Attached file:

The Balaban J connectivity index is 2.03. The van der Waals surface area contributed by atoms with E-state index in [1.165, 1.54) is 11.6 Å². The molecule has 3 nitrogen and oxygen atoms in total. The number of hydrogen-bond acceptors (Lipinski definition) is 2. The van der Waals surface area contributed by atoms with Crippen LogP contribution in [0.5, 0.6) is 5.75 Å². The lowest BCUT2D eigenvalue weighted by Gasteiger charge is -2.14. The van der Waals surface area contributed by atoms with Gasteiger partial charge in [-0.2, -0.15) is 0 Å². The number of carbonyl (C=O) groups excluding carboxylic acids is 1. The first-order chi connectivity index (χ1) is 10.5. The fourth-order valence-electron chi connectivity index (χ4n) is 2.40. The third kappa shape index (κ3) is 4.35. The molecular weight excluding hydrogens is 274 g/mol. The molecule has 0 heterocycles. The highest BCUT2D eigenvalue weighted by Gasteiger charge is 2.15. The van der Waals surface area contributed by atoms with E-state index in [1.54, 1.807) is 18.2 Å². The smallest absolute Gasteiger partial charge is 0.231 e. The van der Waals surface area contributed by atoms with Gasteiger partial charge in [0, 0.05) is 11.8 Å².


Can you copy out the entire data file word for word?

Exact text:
The Balaban J connectivity index is 2.03. The van der Waals surface area contributed by atoms with E-state index in [1.165, 1.54) is 11.6 Å². The molecule has 3 nitrogen and oxygen atoms in total. The number of hydrogen-bond acceptors (Lipinski definition) is 2. The van der Waals surface area contributed by atoms with Crippen LogP contribution in [0.5, 0.6) is 5.75 Å². The lowest BCUT2D eigenvalue weighted by Gasteiger charge is -2.14. The van der Waals surface area contributed by atoms with Gasteiger partial charge in [-0.2, -0.15) is 0 Å². The number of carbonyl (C=O) groups excluding carboxylic acids is 1. The first-order chi connectivity index (χ1) is 10.5. The fourth-order valence-electron chi connectivity index (χ4n) is 2.40. The third kappa shape index (κ3) is 4.35. The molecular weight excluding hydrogens is 274 g/mol. The molecule has 0 heterocycles. The highest BCUT2D eigenvalue weighted by Gasteiger charge is 2.15. The van der Waals surface area contributed by atoms with E-state index in [1.54, 1.807) is 18.2 Å². The smallest absolute Gasteiger partial charge is 0.231 e. The van der Waals surface area contributed by atoms with Gasteiger partial charge in [0, 0.05) is 11.8 Å².